Fall has officially arrived with the recent Autumn Equinox and we are entering the season of harvest and abundance. Traditionally, in some cultures, the Autumn Equinox marked a time of inward reflection, introspection and change. To assist this natural cycle, warming and nourishing foods and herbs were often celebrated at this time of year for their ability to build and strengthen all body systems going into colder months.

Fall harvest time rewards us with a variety of vegetables including beets, potatoes, and squash that all contain high nutrient and complex carbohydrate content. Then, of course, there are fall favorites like pumpkins and apples, along with warming, spicy herbs! What better time to cozy up with your favorite book, (or favorite Netflix show) sipping on a tasty brew of Spiced Cider, Chai or Golden Milk!!

This special time of year is one of the best to experiment with spicy, warming herbs like Cinnamon, Ginger, Turmeric, Cardamom and Allspice in cooking or herbal teas.  Many of these highly aromatic, warming herbs contain chemical compounds, especially in their volatile oils, that have a wide array of physiological effects. They can stimulate cardiovascular function, relax nervous system function, boost the immune system and aid in promoting healthy digestion--  All while warming the body and soul!

 

Treat yourself this fall season by adding these tasty
and healing herb/spices into your diet and life.

 

Cinnamon- (Cinnamomum verum)

*Cinnamon is highly aromatic and one of the best warming herbs/spices there is! Cinnamon stimulates circulation, and is highly anti-inflammatory. It also increases healthy digestive fire,  helps an upset stomach, and feelings of nausea. It also lowers blood sugar and cholesterol levels, and helps promote healthy weight management. Consider adding Cinnamon to cider, chai, Mexican Hot Chocolate, applesauce, apple pie, pumpkin pie, and chili.

 

Turmeric (Curcuma longa

Turmeric is primarily known for it’s anti-inflammatory action, specifically for joint and chronic pain conditions.  It’s also a great digestive herb that protects against ulcers. Curcumin, the main active constituent in Turmeric, increases blood flow and strengthens cardiovascular function while also helping to support the liver and healthy detox processes. It has been shown that adding a small amount of black pepper along with Turmeric significantly increases the absorption rate and the bioavailability of curcumin in the body. Add turmeric to  soups, stews, Indian or Thai curries, Chai, and Golden Milk.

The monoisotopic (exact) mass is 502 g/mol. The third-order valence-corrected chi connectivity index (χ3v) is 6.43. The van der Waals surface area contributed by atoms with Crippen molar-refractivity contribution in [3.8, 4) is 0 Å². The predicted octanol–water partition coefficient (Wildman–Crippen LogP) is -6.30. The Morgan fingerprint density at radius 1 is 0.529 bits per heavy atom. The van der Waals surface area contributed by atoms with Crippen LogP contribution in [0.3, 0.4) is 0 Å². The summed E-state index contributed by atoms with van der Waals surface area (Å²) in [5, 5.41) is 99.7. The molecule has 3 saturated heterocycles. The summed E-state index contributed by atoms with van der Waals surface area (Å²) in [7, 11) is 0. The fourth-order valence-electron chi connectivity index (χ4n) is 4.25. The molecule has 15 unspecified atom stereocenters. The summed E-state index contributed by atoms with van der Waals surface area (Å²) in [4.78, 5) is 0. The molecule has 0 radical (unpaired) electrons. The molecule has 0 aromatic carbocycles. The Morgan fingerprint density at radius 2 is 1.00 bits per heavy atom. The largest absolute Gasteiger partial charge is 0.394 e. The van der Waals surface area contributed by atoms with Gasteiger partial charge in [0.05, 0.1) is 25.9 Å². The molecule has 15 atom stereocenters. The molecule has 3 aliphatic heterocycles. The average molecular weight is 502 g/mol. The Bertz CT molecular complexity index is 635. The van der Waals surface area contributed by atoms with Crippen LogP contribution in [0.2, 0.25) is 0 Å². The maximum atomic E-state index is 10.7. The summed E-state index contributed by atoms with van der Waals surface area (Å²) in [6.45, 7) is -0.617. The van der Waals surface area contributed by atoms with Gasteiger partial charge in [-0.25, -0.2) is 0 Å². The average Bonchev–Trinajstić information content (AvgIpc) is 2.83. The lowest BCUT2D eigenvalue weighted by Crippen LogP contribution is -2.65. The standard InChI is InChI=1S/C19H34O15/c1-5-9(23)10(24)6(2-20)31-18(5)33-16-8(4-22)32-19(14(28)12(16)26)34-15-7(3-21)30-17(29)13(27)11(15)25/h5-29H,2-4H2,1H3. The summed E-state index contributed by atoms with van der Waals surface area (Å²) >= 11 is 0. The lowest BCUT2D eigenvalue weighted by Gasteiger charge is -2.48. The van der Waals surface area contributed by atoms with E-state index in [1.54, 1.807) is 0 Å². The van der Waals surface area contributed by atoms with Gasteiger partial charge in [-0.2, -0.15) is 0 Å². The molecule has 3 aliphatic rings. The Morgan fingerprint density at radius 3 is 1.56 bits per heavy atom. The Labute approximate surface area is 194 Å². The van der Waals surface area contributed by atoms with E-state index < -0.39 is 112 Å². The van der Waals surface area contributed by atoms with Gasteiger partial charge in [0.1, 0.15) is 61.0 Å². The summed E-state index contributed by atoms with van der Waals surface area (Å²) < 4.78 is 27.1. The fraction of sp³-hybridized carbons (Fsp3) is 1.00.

Ginger (Zingiber officinalis)

Ginger is one of the most important herbs used during colder fall and winter months. It warms and rejuvenates, stimulating proper circulation. It also helps at the onset of colds and flus by reducing body temperature and encouraging healthy toxin release. It helps digestive upset by relaxing smooth muscle around arteries, and allows warm blood to move from the core out to the periphery. Other benefits of Ginger include its use for nausea, indigestion, cramps, motion sickness, vertigo and morning sickness. Consider using Ginger in tea with lemon, gingerale, kombucha, Chai, Golden Milk, in sauces, smoothies, cookies, salad dressings, miso or soup.

 

Cardamom  (Eelettaria cardamomum

This is another warming digestive herb that freshens breath, promotes appetite and  improves digestive and liver function. Cardamom can be added to blends to improve circulation or to clear sinuses and air passageways. Cardamom is also safe and effective for morning sickness. Consider using Cardamom in tea, Chai, breads, sweets or soups.

 

There are also important lifestyle habits that you can adopt in fall that can help as we move into colder winter months. Fall is one of the best times to begin boosting immune system function and implementing healthy eating habits in order to avoid catching colds and flus later in the season.

 

Here are some other tips for supporting the immune system during this time of year:

 

Root vegetables including beets, winter squash, sweet potatoes and bell peppers contain carotenoids, particularly beta-carotene that helps build Vitamin A and supports healthy immune function overall. Consider consuming these throughout the season!

Fermented Foods, Healthy Fats and Fluids: The gut is highly connected to immune function. In fact, about 70% of our immune cells are located in the small intestines. Kombucha, kimchi, sauerkraut, and fermented foods can help support healthy bacteria that builds immune function. Healthy fats also coat the intestines and support healthy immune cell functioning.

Vitamin C: Is known to help protect the integrity of immune cells. It is helpful in small doses on a regular basis. Useful in large doses when sick only for a short period of time. Natural Vitamin C sources include citrus fruits, rosehips and and some berries.

Bone Broth: A mineral rich broth that is similar to a homemade chicken noodle soup. It is rich in essential vitamins and minerals as well as amino acids. This broth can help nourish and restore overall health and vitality. A vegetarian high mineral/nutrient rich broth can be made with Nettle, Burdock and mushrooms like Reishi.



Recipe Corner:

 

Golden Milk

  • Coconut Milk 2 cups
  • Fresh Ginger 1 TBSP
  • Fresh Turmeric 1 TBSP (or 2 tsps dried powder)
  • Cinnamon 1/4 tsp
  • Clove 4 whole cloves
  • Black Pepper ⅛ tsp
  • Cardamom a dash (optional)
  • Honey (About a TBSP)

Bring coconut milk, ginger and Turmeric to boil, then add all spices and simmer for 5-10 minutes.
Strain, then add honey to taste!
Enjoy during cold fall or winter nights to warm up!

 

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